“How?” Ashalia asked.

At that Kaidan recounted the events that had unfolded in his search for Lucian; how Ashalia’s falcon, Dinya, lead the way; how he found Lucian encircled by Fendrys hounds; how he baited them to enable Lucian to escape and how Lucian did not want to abandon him. He told how Dinya called upon the hunting birds of the woods and how they rushed to their aid when Lucian had fallen to the ground as if hit by an invisible force. He told of his sudden recovery and overpowering fury, fiercely fighting the abominable creatures, Malledral, the fabled heart seeking dagger, in hand until none were left. Putting his hand on his heart and bowing slightly he said “For many years I’ve had the great honor to call master Lucian my friend. I already owe him much; now I gladly add my life to that debt.” To which Lucian replied “The debt is mutual my friend. I would not be sitting here if you had not prepared medicine to calm my boiling blood.”

“To this I say huzzah! We shall be glad that none of you has come to permanent harm,” Drunquist exclaimed, after which he handed his companions generously filled mugs of wine.

After an hour had passed and the spirits were high Drunquist turned to Lucian asking “Would it be pleasing to you if I could take a look at the dagger?” To which Lucian replied “Most certainly.” He unsheathed the dagger, which was vibrating in his hand, emitting a soothing, barely noticeable sound, and presented it to Drunquist who mustered it curiously. “It is called Malledral? What is its meaning?”

“Seeker of truth. A more direct translation would be ‘is it real?’” Lucian reached for his journal and shared some of the accounts he had uncovered concerning the dagger’s history. “What I have found so far paints a very mystical picture, though as a man of science I seek more rational explanations. Though I admit that I do not know how it was capable of fending of the creatures we encountered, and we shall call them Fendrys hounds for the time being. I believe their masters are weary of it as well.”

“Pray tell what you mean with masters. Did they not attack on their own account?” Drunquist asked.

“I am certain they did not. Their masters talked to me; they tried to lure me into joining hands with them,” Lucian responded. He told them of the presence, ‘for lack of better understanding’ he added, that had followed him after investigating the ruin of Dunlor and how, after some time, it addressed him by name, trying to entice him to abandon his research.

“By Ulthor! That can only mean that the fallen have entered our world once again. I felt them myself in the library, remember master Kaidan?” Drunquist exclaimed loudly.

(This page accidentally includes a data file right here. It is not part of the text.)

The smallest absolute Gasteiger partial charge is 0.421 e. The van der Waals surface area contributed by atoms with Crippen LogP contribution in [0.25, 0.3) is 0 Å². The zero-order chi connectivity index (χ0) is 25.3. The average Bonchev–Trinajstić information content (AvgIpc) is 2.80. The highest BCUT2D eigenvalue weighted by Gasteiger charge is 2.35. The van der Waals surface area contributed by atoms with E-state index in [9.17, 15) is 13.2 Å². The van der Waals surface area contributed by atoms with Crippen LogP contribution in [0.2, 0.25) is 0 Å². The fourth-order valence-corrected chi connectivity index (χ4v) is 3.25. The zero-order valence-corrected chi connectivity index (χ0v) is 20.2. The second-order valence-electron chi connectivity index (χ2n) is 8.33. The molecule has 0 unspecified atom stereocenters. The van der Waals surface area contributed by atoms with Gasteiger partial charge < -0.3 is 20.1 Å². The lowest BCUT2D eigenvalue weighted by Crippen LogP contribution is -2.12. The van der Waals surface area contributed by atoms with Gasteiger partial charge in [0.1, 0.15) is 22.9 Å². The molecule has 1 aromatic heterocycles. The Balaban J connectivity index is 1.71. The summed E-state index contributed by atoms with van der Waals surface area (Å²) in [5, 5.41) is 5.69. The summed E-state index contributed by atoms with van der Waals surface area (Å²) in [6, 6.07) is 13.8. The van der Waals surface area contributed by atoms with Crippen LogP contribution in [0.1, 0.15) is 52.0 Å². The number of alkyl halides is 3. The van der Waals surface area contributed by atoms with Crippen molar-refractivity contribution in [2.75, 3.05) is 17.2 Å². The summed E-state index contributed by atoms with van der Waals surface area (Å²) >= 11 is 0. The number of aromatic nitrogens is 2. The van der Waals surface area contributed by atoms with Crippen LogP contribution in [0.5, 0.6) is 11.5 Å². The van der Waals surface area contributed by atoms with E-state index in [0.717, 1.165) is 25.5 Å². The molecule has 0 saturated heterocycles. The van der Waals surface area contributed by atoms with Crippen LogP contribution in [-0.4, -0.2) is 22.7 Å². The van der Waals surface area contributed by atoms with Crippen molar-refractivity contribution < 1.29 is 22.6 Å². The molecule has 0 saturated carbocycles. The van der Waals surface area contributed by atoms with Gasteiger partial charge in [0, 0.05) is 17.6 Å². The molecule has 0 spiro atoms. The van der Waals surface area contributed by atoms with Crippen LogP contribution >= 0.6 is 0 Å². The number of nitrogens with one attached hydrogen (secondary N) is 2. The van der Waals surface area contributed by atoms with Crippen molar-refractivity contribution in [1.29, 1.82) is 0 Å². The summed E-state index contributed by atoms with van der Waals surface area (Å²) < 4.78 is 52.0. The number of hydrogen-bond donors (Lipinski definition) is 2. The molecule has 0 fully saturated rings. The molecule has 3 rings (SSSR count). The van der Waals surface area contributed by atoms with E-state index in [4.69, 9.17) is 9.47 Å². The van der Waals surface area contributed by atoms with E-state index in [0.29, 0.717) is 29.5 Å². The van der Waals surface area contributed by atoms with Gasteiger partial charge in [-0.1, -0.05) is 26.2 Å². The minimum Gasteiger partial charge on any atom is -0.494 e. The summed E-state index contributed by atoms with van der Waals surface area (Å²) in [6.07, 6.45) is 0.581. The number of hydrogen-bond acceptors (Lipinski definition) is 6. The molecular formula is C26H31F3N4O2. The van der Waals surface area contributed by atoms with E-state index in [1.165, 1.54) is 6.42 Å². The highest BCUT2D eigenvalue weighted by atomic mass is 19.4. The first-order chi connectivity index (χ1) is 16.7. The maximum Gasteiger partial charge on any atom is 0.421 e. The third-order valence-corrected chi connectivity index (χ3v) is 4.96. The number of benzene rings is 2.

“I beg your pardon for my bluntness but I do not consider them to be mythical creatures,” Lucian said with conviction.
“Surely they must be if only a dagger infused with magic can harm them!” Drunquist insisted.

“I believe there is more than can currently be comprehend,” Lucian continued. “Let me show you something. The reason why I fell into fury is this.” He retrieved a black dart from the right pocket of his coat, then held it up to the light of the fire.

“What is that? May I take a closer look?” Kaidan asked.

“Certainly. But be careful, I am quite certain it has been infused with poison. I am sure it was meant to cause grave harm, albeit not kill. But for some reason it instead triggered inhuman anger and rage within me.”

Kaidan inspected the dart closely then handed it to Drunquist who, after examining it, passed it to Ashalia.

“I’ve never seen anything like it. Very light and made of a strange material,” she remarked. “And what is this? It looks like a compartment of some kind. And the tip seems very unusual as well.” She handed the dart back to Lucian who reached into one of his belt pouches and retrieved a little brass tube with a magnifying lens to inspect it more closely.

“The tip is hollow!” he exclaimed. “It appears this compartment held the poison which was released by some mechanism within, pushing it through the hollowed tip. This is a very sophisticated design, cleverly devised and purposefully created. And as you remarked, it is made of a material of which the likes I’ve never seen before.”

“Indeed,” Drunquist contemplated.

“I believe this dart was shot from some type of crossbow. I felt it’s impact. Whoever shot it was in direct vicinity of the voice that talked to me. But at no point did I notice anyone nearby.”

“Do you think he is still around?” Ashalia asked.

“I believe not. If anything he may be rethinking his next steps. All the more reason for me to travel back home as soon as possible to discuss with my colleagues at the university.” Lucian was turning the dart between his fingers then wrapped it in a piece of cloth and placed it carefully back in his belt pouch. “I don’t want to appear unappreciative of your kindness but I have reached a point where I can barely keep my head up and very much desire some rest.”

“By all means master Lucian!” Drunquist replied.

“You should get some rest too,” Ashalia remarked to Kaidan putting her right hand on his left cheek. “I will take the first watch and Drunquist the second. At first light we shall make plans to travel back to Erlendree.”

© Thorsten Becker